For Jacob Cooper’s Alla stagion dei fior, there were no performers at all — just a droning, growling electronic piece backing an extreme slow-motion video clip from a performance of a scene from La Bohème (the program note and the piece’s title refer to the end of Act III). I confess that I couldn’t see the point of this; the sounds from the speakers had nothing to do with the gradually-zooming-in images onscreen, not even in ironic terms.

Caroline Shaw of Roomful of Teeth
The festival has two works by Caroline Shaw of Roomful of Teeth.

In his video, Sean Friar gave the most cogent introduction of all, talking about classical music’s visceral impact, form, and the jazz chords that he used in his new piece, Finding Time. The idea for the piece is apparently a search for “metrical stability in a powerfully agitated sound world,” but it never really finds it, despite the piano’s effort to repeatedly pound out a guide track. Whatever the premise, the 15 1/2-minute piece emerged in shards and fragments, with long silences in its center punctuated by funny squeaks from a violin (for what it’s worth, I couldn’t detect any jazz chords by ear alone).

Next up on Next on Grand, Dudamel and the entire Philharmonic appear on the scene, but only for one half of each program. On May 28 and 30, Dudamel leads a couple of world premieres – Quilting by Bryce Dessner, who, like so many young and not-so-young American composers, has no trouble straddling the line between classical music and rock music, and Philip Glass’s new Concerto for Two Pianos with Katia and Marielle Labèque as the soloists.

The first half of that concert is taken up by an ongoing project of Caroline Shaw from her Ritornello film series, performed by Roomful of Teeth (Shaw sings alto in the group) and the Calder Quartet. (View an earlier version of the project at right.)

On May 29, Dudamel and the LA Phil perform the world premiere of Steven Mackey’s Mnemosyne’s Pool, an estimated 38-minute, five-movement piece scored for large orchestra and a warehouse full of percussion instruments. Then Brad Lubman and the Ensemble Signal perform Steve Reich’s and Beryl Korot’s 2002 music/video piece, Three Tales, a three-part (“Hindenburg,” “Bikini,” “Dolly”) meditation on the impact of technology on humankind with religion drawn into the discussion. (You can view “Dolly” at the end of this article.)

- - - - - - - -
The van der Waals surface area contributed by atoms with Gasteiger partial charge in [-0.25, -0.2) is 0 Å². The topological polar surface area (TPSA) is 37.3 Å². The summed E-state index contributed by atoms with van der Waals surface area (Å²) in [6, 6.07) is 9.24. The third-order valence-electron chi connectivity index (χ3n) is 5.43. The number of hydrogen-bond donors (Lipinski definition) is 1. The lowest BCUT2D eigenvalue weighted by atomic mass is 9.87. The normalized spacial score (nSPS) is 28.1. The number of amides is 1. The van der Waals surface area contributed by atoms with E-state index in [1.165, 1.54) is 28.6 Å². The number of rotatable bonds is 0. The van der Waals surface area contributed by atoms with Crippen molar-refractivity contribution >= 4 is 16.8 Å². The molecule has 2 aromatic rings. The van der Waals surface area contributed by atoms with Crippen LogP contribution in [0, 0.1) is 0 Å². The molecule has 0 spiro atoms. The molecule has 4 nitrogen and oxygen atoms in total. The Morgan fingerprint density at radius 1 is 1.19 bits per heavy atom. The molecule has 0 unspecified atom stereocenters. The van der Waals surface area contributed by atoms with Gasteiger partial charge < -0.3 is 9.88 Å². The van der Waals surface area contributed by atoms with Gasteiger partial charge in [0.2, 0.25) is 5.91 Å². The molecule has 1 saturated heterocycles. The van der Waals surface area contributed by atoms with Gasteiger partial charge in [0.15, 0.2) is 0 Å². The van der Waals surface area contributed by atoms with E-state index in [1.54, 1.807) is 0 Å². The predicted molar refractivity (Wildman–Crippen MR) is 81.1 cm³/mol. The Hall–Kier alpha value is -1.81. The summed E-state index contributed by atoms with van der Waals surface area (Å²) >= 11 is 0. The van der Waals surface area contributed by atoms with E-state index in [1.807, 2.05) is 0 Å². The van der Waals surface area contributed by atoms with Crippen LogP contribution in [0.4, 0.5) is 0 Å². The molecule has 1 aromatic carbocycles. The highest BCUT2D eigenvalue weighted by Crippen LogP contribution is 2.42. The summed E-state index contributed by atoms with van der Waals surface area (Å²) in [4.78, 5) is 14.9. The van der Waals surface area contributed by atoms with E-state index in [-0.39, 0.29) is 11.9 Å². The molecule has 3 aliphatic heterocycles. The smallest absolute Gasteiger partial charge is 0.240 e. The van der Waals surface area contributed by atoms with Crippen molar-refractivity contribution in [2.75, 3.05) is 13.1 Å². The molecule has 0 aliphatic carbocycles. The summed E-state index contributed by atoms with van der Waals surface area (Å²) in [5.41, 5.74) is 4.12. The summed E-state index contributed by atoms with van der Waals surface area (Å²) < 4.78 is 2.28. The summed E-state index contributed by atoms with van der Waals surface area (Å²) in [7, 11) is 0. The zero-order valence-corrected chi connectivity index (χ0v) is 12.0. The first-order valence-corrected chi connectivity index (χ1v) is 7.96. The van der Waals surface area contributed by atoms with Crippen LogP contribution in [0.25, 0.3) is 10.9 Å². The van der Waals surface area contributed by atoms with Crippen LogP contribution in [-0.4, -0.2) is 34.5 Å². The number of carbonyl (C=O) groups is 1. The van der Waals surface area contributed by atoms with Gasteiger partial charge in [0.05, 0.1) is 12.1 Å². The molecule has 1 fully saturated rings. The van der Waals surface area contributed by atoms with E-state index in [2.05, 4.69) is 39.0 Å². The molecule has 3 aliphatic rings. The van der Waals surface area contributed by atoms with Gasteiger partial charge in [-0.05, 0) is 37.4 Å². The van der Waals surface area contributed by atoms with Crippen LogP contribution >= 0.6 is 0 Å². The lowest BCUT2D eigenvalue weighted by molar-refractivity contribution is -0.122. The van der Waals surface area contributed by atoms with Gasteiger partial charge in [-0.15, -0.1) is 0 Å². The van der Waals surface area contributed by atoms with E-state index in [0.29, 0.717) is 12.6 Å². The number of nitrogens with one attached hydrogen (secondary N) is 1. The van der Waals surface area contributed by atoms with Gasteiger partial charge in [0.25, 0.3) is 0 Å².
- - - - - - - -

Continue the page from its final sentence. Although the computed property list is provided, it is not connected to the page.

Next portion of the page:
The concert on May 30 will repeat the Dessner and Glass premieres, and in addition will contain the world premiere of Andrew Norman’s Stop Motion for string quartet and Tristan Perich’s  Interface (both with the Calder Quartet), along with Roomful of Teeth performing Caroline Shaw’s Partita for 8 Voices.

On May 31, Ensemble Signal will perform Shelter, a 65-minute piece with a video component first introduced in 2005 by a committee from Bang On A Can (Michael Gordon, David Lang, and Julia Wolfe) (see segment at right). And Mackey’s work will be repeated. The following weekend (June 5-6), Next on Grand concludes with a 1983 electronic dance piece by John Adams, Available Light, with choreography by Lucinda Childs and stage design by Disney Hall architect Frank Gehry.

Richard S. Ginell writes regularly about music for the Los Angeles Times, and is also the Los Angeles correspondent for American Record Guide and the West Coast regional editor for Classical Voice North America.